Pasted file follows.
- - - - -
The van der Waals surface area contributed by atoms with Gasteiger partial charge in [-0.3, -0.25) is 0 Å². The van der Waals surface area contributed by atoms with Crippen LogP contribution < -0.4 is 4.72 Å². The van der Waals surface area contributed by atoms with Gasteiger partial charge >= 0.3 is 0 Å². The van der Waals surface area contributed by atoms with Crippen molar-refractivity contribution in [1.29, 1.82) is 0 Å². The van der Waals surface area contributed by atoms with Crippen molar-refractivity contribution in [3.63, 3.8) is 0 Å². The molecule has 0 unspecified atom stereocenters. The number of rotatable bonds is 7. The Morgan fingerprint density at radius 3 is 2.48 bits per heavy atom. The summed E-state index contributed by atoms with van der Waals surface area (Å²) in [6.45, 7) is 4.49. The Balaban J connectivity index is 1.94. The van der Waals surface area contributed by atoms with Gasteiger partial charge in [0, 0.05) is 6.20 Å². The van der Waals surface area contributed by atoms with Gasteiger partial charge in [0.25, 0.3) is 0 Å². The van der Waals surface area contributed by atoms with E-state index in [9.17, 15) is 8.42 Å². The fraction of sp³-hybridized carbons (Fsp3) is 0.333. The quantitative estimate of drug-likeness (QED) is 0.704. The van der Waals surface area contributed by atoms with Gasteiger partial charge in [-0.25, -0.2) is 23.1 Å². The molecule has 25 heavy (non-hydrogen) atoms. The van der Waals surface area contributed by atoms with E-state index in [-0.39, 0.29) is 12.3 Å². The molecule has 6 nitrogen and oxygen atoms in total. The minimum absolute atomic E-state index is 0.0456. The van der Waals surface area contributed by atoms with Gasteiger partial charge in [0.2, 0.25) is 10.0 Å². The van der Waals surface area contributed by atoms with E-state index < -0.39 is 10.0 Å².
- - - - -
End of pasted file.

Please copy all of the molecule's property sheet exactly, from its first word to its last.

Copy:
The van der Waals surface area contributed by atoms with Gasteiger partial charge in [-0.3, -0.25) is 0 Å². The van der Waals surface area contributed by atoms with Crippen LogP contribution < -0.4 is 4.72 Å². The van der Waals surface area contributed by atoms with Gasteiger partial charge >= 0.3 is 0 Å². The van der Waals surface area contributed by atoms with Crippen molar-refractivity contribution in [1.29, 1.82) is 0 Å². The van der Waals surface area contributed by atoms with Crippen molar-refractivity contribution in [3.63, 3.8) is 0 Å². The molecule has 0 unspecified atom stereocenters. The number of rotatable bonds is 7. The Morgan fingerprint density at radius 3 is 2.48 bits per heavy atom. The summed E-state index contributed by atoms with van der Waals surface area (Å²) in [6.45, 7) is 4.49. The Balaban J connectivity index is 1.94. The van der Waals surface area contributed by atoms with Gasteiger partial charge in [0, 0.05) is 6.20 Å². The van der Waals surface area contributed by atoms with Gasteiger partial charge in [0.25, 0.3) is 0 Å². The van der Waals surface area contributed by atoms with E-state index in [9.17, 15) is 8.42 Å². The fraction of sp³-hybridized carbons (Fsp3) is 0.333. The quantitative estimate of drug-likeness (QED) is 0.704. The van der Waals surface area contributed by atoms with Gasteiger partial charge in [-0.25, -0.2) is 23.1 Å². The molecule has 25 heavy (non-hydrogen) atoms. The van der Waals surface area contributed by atoms with E-state index in [-0.39, 0.29) is 12.3 Å². The molecule has 6 nitrogen and oxygen atoms in total. The minimum absolute atomic E-state index is 0.0456. The van der Waals surface area contributed by atoms with Gasteiger partial charge in [0.2, 0.25) is 10.0 Å². The van der Waals surface area contributed by atoms with E-state index < -0.39 is 10.0 Å².